Yet despite these successes, Summit’s leaders noticed a few years ago that many of its graduates were struggling to complete college. To address this problem, they began thinking about how to better prepare students with the content knowledge, cognitive skills, habits of success, and real-world practice necessary to succeed in college and as adults in 21st century society. What resulted was an innovative blended-learning model that aimed at helping students become self-directed learners.

To create its blended-learning experience, Summit had its teachers spend a summer writing out the learning objectives students needed to master each year and then developed online assessment items for measuring mastery of each of those learning objectives. The teachers then curated playlists of free online content – including articles, websites, videos, and web apps – to cover each learning objective. With these tools in hand, they redesigned their physical space and their instructional time during the school day to create a unique, student-centered learning experience.

Instead of assigning students to individual teachers and sending them to learn in separated classrooms, Summit’s students work in large, open learning spaces, and its teachers work as a team to serve the students they share. When students arrive at school, the first thing they do is power on their computers and sit down for an hour of “personalized learning time.” During this hour, they work through Summit’s playlists in order to master their personal learning goals for the current week. The playlists offer them multiple learning resources that they can choose among for learning the concepts they need to master. Once students feel they are ready to pass a learning objective, they go to their teacher to get the assessment for that objective unlocked. After taking assessments, they see their results immediately, along with a detailed explanation of their performance. This short-cycle feedback loop gives students actionable data on their progress that allows them to feel ownership over their learning. After the hour of personalized-learning time each morning, students then spend the rest of the day working with their teachers and fellow students on project-based learning activities. This gives them needed opportunities to apply what they have learned in a relevant, off-line context.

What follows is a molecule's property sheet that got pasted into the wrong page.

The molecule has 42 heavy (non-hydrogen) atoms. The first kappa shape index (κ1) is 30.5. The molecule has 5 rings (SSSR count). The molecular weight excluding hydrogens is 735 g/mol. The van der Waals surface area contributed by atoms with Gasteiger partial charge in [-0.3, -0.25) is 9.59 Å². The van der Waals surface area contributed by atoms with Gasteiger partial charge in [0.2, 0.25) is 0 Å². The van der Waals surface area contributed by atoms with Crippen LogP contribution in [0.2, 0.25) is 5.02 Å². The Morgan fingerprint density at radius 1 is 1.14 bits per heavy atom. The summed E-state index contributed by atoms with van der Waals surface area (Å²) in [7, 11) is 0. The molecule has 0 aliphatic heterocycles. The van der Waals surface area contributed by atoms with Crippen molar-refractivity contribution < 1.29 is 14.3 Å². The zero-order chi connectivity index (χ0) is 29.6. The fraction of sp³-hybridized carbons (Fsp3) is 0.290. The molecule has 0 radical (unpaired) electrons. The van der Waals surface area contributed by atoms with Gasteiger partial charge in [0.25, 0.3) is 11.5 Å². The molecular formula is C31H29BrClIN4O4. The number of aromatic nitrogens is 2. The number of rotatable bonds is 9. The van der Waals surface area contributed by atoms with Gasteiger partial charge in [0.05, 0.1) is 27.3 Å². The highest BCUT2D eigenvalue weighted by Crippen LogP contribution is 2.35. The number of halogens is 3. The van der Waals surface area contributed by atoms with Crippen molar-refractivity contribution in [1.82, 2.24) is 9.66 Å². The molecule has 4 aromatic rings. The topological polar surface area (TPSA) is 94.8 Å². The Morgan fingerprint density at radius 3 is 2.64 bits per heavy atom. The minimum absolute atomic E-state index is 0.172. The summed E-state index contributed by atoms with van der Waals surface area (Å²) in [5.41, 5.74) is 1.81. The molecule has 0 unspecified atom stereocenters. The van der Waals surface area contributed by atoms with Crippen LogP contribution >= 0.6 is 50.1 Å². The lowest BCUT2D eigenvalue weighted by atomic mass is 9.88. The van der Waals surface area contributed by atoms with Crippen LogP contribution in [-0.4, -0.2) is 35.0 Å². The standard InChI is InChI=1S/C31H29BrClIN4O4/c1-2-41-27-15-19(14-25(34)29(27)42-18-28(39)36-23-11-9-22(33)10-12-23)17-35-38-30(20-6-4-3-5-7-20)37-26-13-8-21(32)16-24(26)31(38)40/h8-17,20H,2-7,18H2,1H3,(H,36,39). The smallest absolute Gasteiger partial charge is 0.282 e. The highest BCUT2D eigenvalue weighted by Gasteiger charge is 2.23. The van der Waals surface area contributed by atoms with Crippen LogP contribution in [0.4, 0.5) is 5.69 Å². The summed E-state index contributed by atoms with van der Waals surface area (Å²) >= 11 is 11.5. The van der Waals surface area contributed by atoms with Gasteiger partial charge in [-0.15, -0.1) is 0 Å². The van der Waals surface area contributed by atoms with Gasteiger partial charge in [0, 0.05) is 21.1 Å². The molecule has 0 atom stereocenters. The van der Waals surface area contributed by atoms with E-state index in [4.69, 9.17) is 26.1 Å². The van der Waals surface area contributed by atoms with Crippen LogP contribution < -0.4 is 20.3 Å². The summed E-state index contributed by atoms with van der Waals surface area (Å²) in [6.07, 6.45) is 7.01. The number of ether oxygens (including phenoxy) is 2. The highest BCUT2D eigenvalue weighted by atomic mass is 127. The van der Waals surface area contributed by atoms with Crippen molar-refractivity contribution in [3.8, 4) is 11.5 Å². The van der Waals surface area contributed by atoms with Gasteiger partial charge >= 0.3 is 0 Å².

Summit’s blended-learning model has radically changed the roles of its teachers and their relationships with their students. Because teachers no longer spend the majority of the school day planning and delivering large-group instruction, they focus instead on developing personal, deep relationships with students as their mentors. Each mentor has stewardship over 10 to 15 students and meets with them at least weekly to review their progress toward their learning goals. Mentors also act as academic coaches, college counselors, family liaisons, and advocates for their students. School leaders knew that when they changed their model to put students in charge of their own learning, mentors would be vital to help them make progress toward rigorous but attainable goals.